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  • Writer's pictureSwan Wellness

Delicious & Nutritious Oats

Whether you are looking for something warm and comforting or quick and filling, oats make the ideal breakfast – or snack, or brinner (breakfast for dinner 😊). Cold or hot, sweet or savory, plain or loaded with mix-ins or toppings, nutrient-packed oats are the perfect canvas for any taste and diet.

A good source of both soluble and insoluble fiber, oats have multiple health benefits, including:

  • Provide digestive support

  • Can lower cholesterol

  • Stabilize blood sugar

  • Keep you regular

  • Protects heart and colon health

  • Are full of important vitamins and minerals

  • Are a source of carbohydrates and protein to provide energy

  • Are a good source of antioxidants

Oats are a type of cereal grain from the grass family of plants. The oats we eat are the edible seeds of the oat grass. Oat grass seeds must be cleaned and hulled to produce groats, which are then minimally processed into the forms we have readily available in a market – ‘old fashioned’ rolled oats, instant oats, and steel cut oats. Old fashioned rolled oats are whole oat groats that have been steamed, rolled, and then dried into a flat, disc-like shape. Instant, or quick, oats are like old-fashioned oats but have either been rolled thinner, steamed longer, or both. Steel cut oats are whole oat groats (try saying that ten times fast!) that have been cut into smaller pieces, usually using a steel blade, thus their name. Depending on your recipe and the amount of time you have, you will want to use one kind over the other, but overall, the protein, fiber and fat content, as well as the nutrients of all three types, are very similar. The different types of oats have different cook times and textures, so try each one and see which you like the best.

One cup of cooked oatmeal, from ½ cup of dry oats, is surprisingly nutritious! With only 150 calories, 2.5 grams of fat, 27 grams of carbohydrates, 4 grams of fiber, and 5 grams of protein, oats offer more protein and fiber than other grains, leading to slower digestion, increased fullness, and appetite suppression. Oats also contain B vitamins, iron, zinc, copper, magnesium, manganese, and phosphorus. With a low glycemic index (GI) of 55, steel-cut and rolled oats are a good option for people with Type 2 diabetes. Full of both soluble and insoluble fiber, oats are recommended for people with high cholesterol, as the fiber can help lower LDL cholesterol. Naturally gluten-free, oats are safe for people on a gluten-free diet. However, because oats are often processed in facilities that also process gluten-containing grains like wheat, rye, and barley, people with celiac disease should opt for gluten-free oats.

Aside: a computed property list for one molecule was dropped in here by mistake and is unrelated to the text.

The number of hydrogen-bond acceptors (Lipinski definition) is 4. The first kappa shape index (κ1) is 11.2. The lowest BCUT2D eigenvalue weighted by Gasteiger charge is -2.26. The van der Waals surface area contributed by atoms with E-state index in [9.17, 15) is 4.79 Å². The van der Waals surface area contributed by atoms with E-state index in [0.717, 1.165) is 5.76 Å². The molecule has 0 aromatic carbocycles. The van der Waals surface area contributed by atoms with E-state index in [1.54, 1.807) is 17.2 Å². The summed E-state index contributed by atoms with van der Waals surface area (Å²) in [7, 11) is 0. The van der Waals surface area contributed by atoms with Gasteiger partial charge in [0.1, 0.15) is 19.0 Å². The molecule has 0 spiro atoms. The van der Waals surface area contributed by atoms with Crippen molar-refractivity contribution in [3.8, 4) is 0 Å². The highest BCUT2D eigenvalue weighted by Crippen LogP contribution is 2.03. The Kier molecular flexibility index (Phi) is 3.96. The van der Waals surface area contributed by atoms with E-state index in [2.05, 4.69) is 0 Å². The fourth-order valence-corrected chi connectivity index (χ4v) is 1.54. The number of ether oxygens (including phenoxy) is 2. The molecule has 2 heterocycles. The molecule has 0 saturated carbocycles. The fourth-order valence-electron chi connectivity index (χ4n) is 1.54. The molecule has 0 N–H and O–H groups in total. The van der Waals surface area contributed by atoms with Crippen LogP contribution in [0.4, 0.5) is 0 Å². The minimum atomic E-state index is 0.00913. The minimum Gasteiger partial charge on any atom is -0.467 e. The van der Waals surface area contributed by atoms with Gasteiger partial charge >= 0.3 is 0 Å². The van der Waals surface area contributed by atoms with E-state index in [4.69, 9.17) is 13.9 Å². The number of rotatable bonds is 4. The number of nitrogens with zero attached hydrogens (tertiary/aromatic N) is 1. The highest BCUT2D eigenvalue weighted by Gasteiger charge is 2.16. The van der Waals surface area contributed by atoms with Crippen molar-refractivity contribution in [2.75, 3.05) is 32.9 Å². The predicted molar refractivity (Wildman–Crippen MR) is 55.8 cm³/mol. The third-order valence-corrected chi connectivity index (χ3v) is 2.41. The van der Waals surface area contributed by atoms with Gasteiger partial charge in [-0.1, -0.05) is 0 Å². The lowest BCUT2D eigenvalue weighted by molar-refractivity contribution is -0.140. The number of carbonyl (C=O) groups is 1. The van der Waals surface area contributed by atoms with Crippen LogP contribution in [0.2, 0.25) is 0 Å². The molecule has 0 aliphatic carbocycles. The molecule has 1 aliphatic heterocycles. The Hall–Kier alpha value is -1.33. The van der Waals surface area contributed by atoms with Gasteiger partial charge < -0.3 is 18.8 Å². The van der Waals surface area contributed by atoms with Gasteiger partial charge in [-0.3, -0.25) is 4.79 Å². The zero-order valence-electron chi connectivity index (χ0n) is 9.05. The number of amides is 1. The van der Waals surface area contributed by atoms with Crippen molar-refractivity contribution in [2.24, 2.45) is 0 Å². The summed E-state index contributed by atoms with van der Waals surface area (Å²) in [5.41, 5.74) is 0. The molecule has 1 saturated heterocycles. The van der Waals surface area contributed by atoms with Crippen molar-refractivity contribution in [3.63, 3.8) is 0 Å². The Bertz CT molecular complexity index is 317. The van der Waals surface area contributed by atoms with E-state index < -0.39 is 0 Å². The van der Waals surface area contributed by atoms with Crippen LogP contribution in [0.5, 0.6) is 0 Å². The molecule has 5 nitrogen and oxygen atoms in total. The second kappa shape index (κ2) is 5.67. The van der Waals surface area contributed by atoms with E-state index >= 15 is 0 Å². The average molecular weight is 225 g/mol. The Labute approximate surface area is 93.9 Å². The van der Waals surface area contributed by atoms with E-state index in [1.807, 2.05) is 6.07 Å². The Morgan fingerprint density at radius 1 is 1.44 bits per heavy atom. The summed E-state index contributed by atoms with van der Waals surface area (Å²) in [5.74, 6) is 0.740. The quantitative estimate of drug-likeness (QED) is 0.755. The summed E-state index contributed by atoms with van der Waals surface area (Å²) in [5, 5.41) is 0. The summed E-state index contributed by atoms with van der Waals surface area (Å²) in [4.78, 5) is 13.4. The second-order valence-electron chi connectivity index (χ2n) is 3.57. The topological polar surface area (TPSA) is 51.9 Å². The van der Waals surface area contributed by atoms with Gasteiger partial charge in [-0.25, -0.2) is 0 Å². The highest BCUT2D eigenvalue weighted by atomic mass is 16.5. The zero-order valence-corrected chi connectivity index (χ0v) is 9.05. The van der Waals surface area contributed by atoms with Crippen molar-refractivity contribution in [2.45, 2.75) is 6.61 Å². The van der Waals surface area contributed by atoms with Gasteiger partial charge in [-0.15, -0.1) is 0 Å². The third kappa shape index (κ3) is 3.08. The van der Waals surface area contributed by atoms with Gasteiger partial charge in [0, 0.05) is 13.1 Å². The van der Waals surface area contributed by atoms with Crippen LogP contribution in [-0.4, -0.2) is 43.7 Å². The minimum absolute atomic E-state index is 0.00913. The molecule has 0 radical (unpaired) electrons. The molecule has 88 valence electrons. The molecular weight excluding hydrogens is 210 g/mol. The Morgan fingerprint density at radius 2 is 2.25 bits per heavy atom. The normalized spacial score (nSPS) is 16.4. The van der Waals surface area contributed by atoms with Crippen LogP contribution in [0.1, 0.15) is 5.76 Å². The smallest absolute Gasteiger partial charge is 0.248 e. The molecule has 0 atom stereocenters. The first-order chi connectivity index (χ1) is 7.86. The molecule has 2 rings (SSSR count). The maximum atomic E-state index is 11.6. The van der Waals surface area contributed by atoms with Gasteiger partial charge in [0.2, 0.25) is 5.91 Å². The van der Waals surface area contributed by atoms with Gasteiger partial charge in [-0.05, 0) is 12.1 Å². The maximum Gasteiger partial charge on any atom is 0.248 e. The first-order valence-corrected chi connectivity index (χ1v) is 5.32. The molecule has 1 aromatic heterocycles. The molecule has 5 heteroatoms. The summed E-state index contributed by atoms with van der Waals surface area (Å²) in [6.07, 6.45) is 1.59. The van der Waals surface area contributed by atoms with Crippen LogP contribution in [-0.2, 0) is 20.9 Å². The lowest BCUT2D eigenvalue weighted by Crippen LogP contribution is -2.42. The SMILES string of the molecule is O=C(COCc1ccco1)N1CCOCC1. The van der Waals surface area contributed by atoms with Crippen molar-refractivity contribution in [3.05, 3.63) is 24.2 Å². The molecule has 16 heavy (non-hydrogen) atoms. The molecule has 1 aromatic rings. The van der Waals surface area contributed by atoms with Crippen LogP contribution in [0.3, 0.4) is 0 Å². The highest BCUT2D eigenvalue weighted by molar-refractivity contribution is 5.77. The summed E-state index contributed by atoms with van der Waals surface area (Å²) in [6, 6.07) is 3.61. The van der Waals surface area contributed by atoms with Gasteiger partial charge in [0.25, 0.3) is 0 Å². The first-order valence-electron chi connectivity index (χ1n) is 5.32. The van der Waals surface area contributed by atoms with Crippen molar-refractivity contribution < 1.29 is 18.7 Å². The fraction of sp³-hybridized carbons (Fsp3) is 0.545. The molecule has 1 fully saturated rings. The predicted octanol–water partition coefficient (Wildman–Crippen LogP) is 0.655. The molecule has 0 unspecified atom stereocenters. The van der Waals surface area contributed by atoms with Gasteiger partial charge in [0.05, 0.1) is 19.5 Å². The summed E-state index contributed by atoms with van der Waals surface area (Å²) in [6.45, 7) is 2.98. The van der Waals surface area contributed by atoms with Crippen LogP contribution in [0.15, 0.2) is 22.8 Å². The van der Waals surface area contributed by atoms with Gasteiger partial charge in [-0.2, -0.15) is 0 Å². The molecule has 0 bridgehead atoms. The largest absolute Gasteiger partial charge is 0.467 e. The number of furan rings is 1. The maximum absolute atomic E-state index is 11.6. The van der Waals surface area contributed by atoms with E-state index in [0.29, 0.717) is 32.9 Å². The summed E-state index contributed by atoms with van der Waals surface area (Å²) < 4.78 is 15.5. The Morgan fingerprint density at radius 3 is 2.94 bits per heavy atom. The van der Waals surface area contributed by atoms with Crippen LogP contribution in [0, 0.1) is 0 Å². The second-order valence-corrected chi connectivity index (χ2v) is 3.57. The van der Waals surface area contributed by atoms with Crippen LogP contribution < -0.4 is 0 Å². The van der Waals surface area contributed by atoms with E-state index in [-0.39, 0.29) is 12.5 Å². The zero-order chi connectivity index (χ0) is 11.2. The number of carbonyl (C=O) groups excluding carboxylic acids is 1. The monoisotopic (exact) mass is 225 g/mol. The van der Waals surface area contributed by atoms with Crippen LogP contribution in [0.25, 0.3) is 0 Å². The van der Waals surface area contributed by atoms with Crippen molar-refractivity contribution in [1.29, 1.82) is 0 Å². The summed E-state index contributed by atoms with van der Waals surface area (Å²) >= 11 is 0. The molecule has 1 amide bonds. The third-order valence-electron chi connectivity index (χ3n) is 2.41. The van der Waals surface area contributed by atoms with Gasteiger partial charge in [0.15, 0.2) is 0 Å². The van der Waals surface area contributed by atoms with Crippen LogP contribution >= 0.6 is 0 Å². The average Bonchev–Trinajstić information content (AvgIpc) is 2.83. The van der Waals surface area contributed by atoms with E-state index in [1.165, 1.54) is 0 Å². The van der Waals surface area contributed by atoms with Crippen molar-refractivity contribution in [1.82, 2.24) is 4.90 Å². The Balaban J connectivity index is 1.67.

One of my favorite ways to eat oats is as Overnight Oats - a quick, easy, no-cook solution for a nutrient-dense breakfast or snack. This is perfect for a busy work-from-home day when you don't have too much time. I make a couple on Sunday afternoon and have them for the beginning of the week. The basic recipe for Overnight Oats is simply to combine ½ cup old-fashioned, rolled oats (not instant or steel cut) with ½ cup liquid in a container, such as a medium glass jar or bowl. My preference is almond milk, but any dairy or non-dairy milk will work, as well as plain water. Put a lid on the jar or cover the bowl with plastic wrap and refrigerate overnight or for at least four hours. The oats will soften, and the mixture will thicken. In the morning, open the jar and add some fruit and nuts for a quick, delicious, and healthy breakfast.

If you have more time, try preparing oatmeal on the stove. Stove-top oatmeal is a great option for any variety of oats, and while regular steel cut oats can often take up to 25-30 minutes to cook, there are also quick cooking steel cut oats available. Depending on whether you use steel-cut, old-fashioned, or quick oats, the ratio of liquid to oats will be different so follow the recipe on the package.

Oatmeal is also an easy way to include ground flaxseeds and chia seeds in your diet. Both flaxseeds and chia seeds are loaded with nutrients, omega-3 fats, cancer-reducing antioxidants, dietary fiber, and protein. Try adding a teaspoon or two of each to your oatmeal or overnight oats to boost their health benefits.

Here are my favorite recipes for Overnight Oats and Stove-top Oatmeal:

Overnight Oats

Mix ½ cup old fashioned oats, 2 teaspoons ground flaxseeds, 1 teaspoon chia seeds, and ¼ teaspoon cinnamon with 2/3 cup plain, unsweetened almond milk in a glass jar. Refrigerate overnight. In the morning, add mixed berries and some chopped walnuts. Makes 1 serving.


In a quart-size pot, mix ¼ chopped green apple, 1/3 sliced banana, ½ cup steel cut oats, 2 teaspoons ground flaxseeds, 1 teaspoon chia seeds, 2 tablespoons chopped walnuts, and ¼ teaspoon cinnamon with 1 ½ cups water. Bring to a boil and simmer uncovered until thickened. Makes 2 servings.

As I mentioned earlier, oats are like a canvas and the options for ingredients are endless. Here are a few ideas that will work for both Overnight Oats and Oatmeal:

  • Fresh fruit: berries, bananas, pears, apples

  • Dried fruit: cranberries, cherries, dates, apricots, raisins

  • Nuts and seeds: almonds, walnuts, pumpkin seeds, chia seeds, flax seeds. You can also add a spoonful of any nut or seed butter.

  • Spices: cinnamon, nutmeg, pumpkin spice

  • Sweeteners: honey, maple syrup, brown sugar, even chocolate chips!

How do you enjoy your oats? Share a picture and your favorite recipe on the Swan Wellness Facebook page.

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